“On that team, Keyan learned discipline and how to earn respect from coaches and his teammates, and understand what it takes to win,” Chester Burnett said. “That team was so ridiculously competitive, but they had the most heart out of any team I’ve ever seen.”

Most of the Buckeyes moved on to Servite, an all-boys school in Anaheim. Keyan Burnett, however, began his high school career at JSerra Catholic High School in San Juan Capistrano, California. Keyan started as a defensive end before switching to tight end as a junior. He transferred to Servite, in part so he could reunite with his friends.

Then, Keyan grew into his body, emerged as one of the top players at his position in California. Offers started to pour in, first from Cal and then Miami, USC and Washington.

Arizona was never really on the Burnett family’s radar. There was a reason for that.

Finding their way home

Chester Burnett never felt the need to push his son to Arizona. For starters, Kevin Sumlin was fired last December as the Wildcats plunged into what would become a school-record losing streak.

Plus, it had been 20 years since Chester had stepped foot on the UA campus.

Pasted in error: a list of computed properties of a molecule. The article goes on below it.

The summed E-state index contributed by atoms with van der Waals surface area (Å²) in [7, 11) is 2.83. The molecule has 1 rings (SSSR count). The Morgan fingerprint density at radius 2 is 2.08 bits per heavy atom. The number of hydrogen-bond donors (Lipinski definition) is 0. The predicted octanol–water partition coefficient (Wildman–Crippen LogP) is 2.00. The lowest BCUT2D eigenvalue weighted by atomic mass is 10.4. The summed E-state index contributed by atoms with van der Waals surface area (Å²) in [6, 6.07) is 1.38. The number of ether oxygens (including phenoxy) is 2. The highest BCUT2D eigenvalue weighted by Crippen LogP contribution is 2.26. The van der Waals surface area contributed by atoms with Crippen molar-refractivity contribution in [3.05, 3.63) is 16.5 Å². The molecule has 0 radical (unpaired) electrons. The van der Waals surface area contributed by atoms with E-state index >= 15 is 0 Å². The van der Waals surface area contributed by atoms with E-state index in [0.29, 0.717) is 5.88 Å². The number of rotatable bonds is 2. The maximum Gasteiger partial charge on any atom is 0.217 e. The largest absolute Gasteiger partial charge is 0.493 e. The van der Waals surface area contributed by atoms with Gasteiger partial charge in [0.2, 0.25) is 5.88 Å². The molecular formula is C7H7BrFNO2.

“There was nothing there that was welcoming,” he said. “(Former players) were just kind of like the forgotten past. There was no reach-out or any motivation to get the guys from the past and be a part of homecoming festivities or be recognized — there was nothing. It was what it was and it became something over the years that you just had to accept, and I know a lot of my former teammates felt the same way. When Coach (Jedd) Fisch came in, he talked really well, but he also backed up everything that he’s said. He’s done it in a tremendous way.”

The Burnetts visited the UA campus in June. In August, Keyan flipped his commitment from USC to the UA. He’ll join Fifita and Manu as part of a 2022 recruiting class that could go a long way toward changing the Wildcats’ fortunes under Fisch.